- Support healing as part of the path forward. The inequities further exposed by COVID-19 are happening “on top of” already existing community trauma as a result of structural violence. This level of disruption to life can be overwhelming and reactivate pre-existing traumas. We’re seeing partners focus on healing and sharing out messages that emphasize hope, resilience, and self-care. National Compadres Network is exploring how to virtually facilitate its healing circles that focus on indigenous culturally based practices for men, their families, and communities. The network is sharing guided meditations, songs, poetry and other items that might help with grounding during this time of stressors and losses and uncertainties about the future.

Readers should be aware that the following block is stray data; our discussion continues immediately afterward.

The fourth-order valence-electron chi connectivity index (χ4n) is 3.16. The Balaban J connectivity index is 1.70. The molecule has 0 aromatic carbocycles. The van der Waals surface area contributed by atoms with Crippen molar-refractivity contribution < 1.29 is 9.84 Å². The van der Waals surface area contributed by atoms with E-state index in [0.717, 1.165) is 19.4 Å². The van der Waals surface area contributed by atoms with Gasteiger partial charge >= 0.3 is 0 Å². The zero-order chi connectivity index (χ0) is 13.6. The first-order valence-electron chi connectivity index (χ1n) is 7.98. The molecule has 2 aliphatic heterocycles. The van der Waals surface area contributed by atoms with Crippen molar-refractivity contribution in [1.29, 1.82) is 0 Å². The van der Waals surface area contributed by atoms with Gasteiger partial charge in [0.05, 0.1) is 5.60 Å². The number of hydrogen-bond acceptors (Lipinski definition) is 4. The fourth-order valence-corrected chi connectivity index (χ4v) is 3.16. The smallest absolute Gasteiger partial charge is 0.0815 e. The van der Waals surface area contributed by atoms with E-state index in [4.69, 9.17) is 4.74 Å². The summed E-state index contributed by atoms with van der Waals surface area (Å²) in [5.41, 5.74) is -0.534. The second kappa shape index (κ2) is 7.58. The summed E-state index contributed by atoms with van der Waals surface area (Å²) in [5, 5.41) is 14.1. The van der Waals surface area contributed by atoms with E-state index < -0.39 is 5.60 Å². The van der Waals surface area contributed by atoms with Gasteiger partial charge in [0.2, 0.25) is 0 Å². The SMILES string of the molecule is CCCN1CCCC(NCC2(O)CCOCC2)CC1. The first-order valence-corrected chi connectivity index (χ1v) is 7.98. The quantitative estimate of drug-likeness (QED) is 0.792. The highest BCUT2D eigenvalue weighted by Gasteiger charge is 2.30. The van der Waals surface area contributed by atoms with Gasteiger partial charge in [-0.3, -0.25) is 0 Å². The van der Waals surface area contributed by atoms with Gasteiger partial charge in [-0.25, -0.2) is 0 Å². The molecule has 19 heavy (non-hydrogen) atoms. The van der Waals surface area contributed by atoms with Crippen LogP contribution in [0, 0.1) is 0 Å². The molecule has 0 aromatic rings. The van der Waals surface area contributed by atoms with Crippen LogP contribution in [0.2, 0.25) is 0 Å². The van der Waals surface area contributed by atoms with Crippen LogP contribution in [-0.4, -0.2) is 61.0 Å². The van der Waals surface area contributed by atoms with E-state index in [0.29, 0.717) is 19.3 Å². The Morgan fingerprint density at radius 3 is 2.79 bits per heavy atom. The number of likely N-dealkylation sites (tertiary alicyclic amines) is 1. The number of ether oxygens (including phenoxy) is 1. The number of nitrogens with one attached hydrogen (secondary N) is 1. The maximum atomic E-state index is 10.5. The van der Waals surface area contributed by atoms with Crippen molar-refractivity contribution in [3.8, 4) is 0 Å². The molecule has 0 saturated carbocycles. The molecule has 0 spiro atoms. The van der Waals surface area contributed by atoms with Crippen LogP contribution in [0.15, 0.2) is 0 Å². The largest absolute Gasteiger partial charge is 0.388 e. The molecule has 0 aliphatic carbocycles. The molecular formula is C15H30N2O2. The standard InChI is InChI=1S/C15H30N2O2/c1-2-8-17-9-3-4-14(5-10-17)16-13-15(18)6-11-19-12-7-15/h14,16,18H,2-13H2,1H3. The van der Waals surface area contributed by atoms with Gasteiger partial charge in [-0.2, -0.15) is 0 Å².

- Get creative about maintaining and strengthening social connections. Social connection is a known protective factor against violence. Connecting with others provides a sense of belonging and community. It’s also an important way to reduce stress. But it’s harder than ever to stay connected when we’re all practicing physical distancing. Many organizations are creating online safe spaces using Zoom. Others are reaching out to community members who don’t have regular access to in-home Internet via phone, text messaging, or WhatsApp. Some groups are finding ways to connect safely offline. In Chicago, 200 street outreach workers have expanded their efforts beyond preventing gun violence. As trusted community members, they are now also sharing health information about COVID-19. In Fresno, CA, Mujeres Poderosas Amorosas is using its network driven by Latina immigrants to connect seniors and younger neighbors to ensure seniors receive regular check-ins and help picking up groceries or medicine.